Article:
Figure 12
figure 12

(A) Dermal tissues collected adjacent to the TAF implant from the low-releasing group, aldehyde-fixed, paraffin-embedded, sectioned, and H&E-stained. The specimens span the 28-day period where the implants were in place and representative samples from all animals (N = 3 per timepoint) are included; D3, D7, D14, D21, and D28 indicate tissue specimens collected with the TAF implant in place at study days 3, 7, 14, 21, and 28, respectively. Scale bar, 1 mm. (B) Dermal tissues collected adjacent to the TAF implant from the high-releasing group, aldehyde-fixed, paraffin-embedded, sectioned, and H&E-stained. The specimens span the 28-day period where the implants were in place and representative samples from all animals (N = 3 per timepoint) are included; D3, D7, D14, D21, and D28 indicate tissue specimens collected with the TAF implant in place at study days 3, 7, 14, 21, and 28, respectively. Scale bar, 1 mm.

Figure 13
figure 13

Light micrograph montages of H&E-stained mouse dermal tissue section images showing the capsules that surrounded the TAF implants at (A) 21 days and (B) 28 days. The tissue is folded with the capsule containing a lumen on one side and tissue on the other. (A) The capsule is surrounded by fat/fascia tissue (blue) and skeletal muscle (pink). (B) The capsule is surrounded by fat/fascia tissue. Scale bars, 1 mm.

The H&E-stained sections shown in Fig. 12 contained variable amounts of skeletal muscle (stained pink), fat cells (blue), and a capsule that surrounding the implant prior to removal and consisted of a thin rim of eosinophilic, cell-poor fibrillar to hyaline material (purple/pink). The capsules sometimes were infiltrated by minimal amounts of granulation tissue at the periphery. In the fat/fascia, there was minimal mononuclear or mononuclear and neutrophilic inflammation without meaningful differences between groups (i.e., low- and high-releasing implants). Overall, there were no meaningful differences in the microscopic appearance of the tissues resulting from the low- and high-releasing TAF implant groups. Not all tissue types were present in all sections. Representative composite images, montages of individual H&E-stained tissue section images, covering the entire specimens (Fig. 13A, Day 21; Fig. 13B, Day 28) and showing the capsule that surrounded the implant prior to removal are presented below.

H&E-stained Day 28 dermal tissue specimens for all animals (N = 3 per group) in both implant groups (6 samples total) were submitted for clinical evaluation by a certified pathologist. The pathologist’s observations were in agreement with those presented above and no microscopic findings or meaningful differences between groups were noted. The pathologist concluded that there were no effects of TAF dose on the microscopic appearance of tissues from mice implanted with devices delivering low and high doses of TAF on Day 28. Histopathologic scoring of the tissue H&E-stained dermal tissue sections shown in Fig. 12 is presented in Table 3.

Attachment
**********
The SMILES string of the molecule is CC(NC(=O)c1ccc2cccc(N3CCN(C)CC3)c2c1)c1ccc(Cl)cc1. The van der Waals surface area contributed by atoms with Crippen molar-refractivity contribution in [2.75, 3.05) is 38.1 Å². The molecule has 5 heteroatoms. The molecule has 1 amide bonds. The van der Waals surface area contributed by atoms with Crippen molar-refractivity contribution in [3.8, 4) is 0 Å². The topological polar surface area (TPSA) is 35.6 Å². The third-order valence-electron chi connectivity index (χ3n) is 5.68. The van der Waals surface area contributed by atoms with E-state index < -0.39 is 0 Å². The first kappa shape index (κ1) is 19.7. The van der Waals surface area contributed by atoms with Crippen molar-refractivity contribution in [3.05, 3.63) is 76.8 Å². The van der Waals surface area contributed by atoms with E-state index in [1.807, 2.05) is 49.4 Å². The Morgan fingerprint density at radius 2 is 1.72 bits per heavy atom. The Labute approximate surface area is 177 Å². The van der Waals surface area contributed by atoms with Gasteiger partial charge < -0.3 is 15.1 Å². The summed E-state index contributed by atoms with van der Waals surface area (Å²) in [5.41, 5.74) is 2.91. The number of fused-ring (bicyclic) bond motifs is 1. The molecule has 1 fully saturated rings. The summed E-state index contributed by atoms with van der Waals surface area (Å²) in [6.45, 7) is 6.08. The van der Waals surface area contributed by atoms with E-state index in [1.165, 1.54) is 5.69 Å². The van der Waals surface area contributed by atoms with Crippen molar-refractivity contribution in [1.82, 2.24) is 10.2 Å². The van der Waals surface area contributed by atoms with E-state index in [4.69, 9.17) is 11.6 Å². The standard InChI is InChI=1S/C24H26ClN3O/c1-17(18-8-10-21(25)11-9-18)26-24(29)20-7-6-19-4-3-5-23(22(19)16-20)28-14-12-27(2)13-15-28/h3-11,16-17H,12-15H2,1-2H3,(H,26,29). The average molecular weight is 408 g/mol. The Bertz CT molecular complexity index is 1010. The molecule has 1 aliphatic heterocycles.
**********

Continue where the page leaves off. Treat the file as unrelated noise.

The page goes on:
Table 3 Histopathology-scored report of H&E-stained tissue sections of dermal tissues collected during subdermal TAF implant studies.

Prophylactic efficacy against HIV-1 infection in bone marrow-liver-thymus (BLT) humanized (hu) mice following oral TAF dosing

The BLT hu-mouse model has been used extensively in efficacy studies involving HIV-1 prevention research54,55,56,57,58. Here, oral TAF formulations of varying drug concentrations were administered to BLT hu-mice via gavage. The mice were challenged with HIV-1 either rectally or vaginally 6 h post dosing and monitored for infection status for 12 weeks. Results from these studies are presented in Fig. 14 and summarized in Table 4.

Figure 14
figure 14

Dose–response curves for vaginal (A,B, circles) and rectal (C,D, squares) HIV-1 challenge studies in humanized BLT mice following oral TAF administration. Plots of (A) vaginal and (C) rectal efficacy versus dose of oral TAF (N = 8 per dosing group, 5 groups) administered 6 h prior to HIV-1 challenge. Solid lines are fits to a sigmoidal dose-normalized response (variable slope) model. Median-effect model analysis59 using log–log dose–response relationships of (B) vaginal and (D) rectal efficacy as a function of oral TAF dose allows key pharmacodynamic parameters to be calculated, as summarized in Table 4Fa, fraction affected; Fu, fraction unaffected; D, dose (µmol).

Table 4 Dose–response characteristics against HIV-1 infection of oral TAF in BLT hu-mice.

Using the calculated ED values in combination with our PK model (Fig. 7), target equilibrium plasma (TFV) and PBMC (TFV-DP) drug concentrations in C57BL/6 J mice associated with HIV-1 PrEP efficacy were calculated (Table 5). Oral bioavailabilities of TAF, F, were based on existing preclinical results60.

Table 5 Simulated systemic drug concentrations in C57BL/6 J mice at 6 h following oral TAF dosing over a range of oral bioavailabilities (F).